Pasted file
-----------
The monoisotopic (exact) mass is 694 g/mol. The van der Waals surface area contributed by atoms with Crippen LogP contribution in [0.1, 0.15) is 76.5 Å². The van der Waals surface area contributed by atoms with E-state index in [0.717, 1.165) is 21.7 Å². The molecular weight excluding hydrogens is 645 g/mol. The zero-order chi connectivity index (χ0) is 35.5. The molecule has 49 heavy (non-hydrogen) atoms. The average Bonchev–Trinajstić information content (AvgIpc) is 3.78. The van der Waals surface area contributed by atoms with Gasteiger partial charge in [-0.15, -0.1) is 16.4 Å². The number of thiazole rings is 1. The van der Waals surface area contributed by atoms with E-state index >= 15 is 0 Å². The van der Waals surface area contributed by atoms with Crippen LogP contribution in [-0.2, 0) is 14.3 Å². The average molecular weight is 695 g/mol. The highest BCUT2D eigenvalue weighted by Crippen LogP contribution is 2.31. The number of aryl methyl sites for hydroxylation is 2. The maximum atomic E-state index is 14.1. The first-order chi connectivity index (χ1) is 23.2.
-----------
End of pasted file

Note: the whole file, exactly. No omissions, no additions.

The monoisotopic (exact) mass is 694 g/mol. The van der Waals surface area contributed by atoms with Crippen LogP contribution in [0.1, 0.15) is 76.5 Å². The van der Waals surface area contributed by atoms with E-state index in [0.717, 1.165) is 21.7 Å². The molecular weight excluding hydrogens is 645 g/mol. The zero-order chi connectivity index (χ0) is 35.5. The molecule has 49 heavy (non-hydrogen) atoms. The average Bonchev–Trinajstić information content (AvgIpc) is 3.78. The van der Waals surface area contributed by atoms with Gasteiger partial charge in [-0.15, -0.1) is 16.4 Å². The number of thiazole rings is 1. The van der Waals surface area contributed by atoms with E-state index >= 15 is 0 Å². The van der Waals surface area contributed by atoms with Crippen LogP contribution in [-0.2, 0) is 14.3 Å². The average molecular weight is 695 g/mol. The highest BCUT2D eigenvalue weighted by Crippen LogP contribution is 2.31. The number of aryl methyl sites for hydroxylation is 2. The maximum atomic E-state index is 14.1. The first-order chi connectivity index (χ1) is 23.2.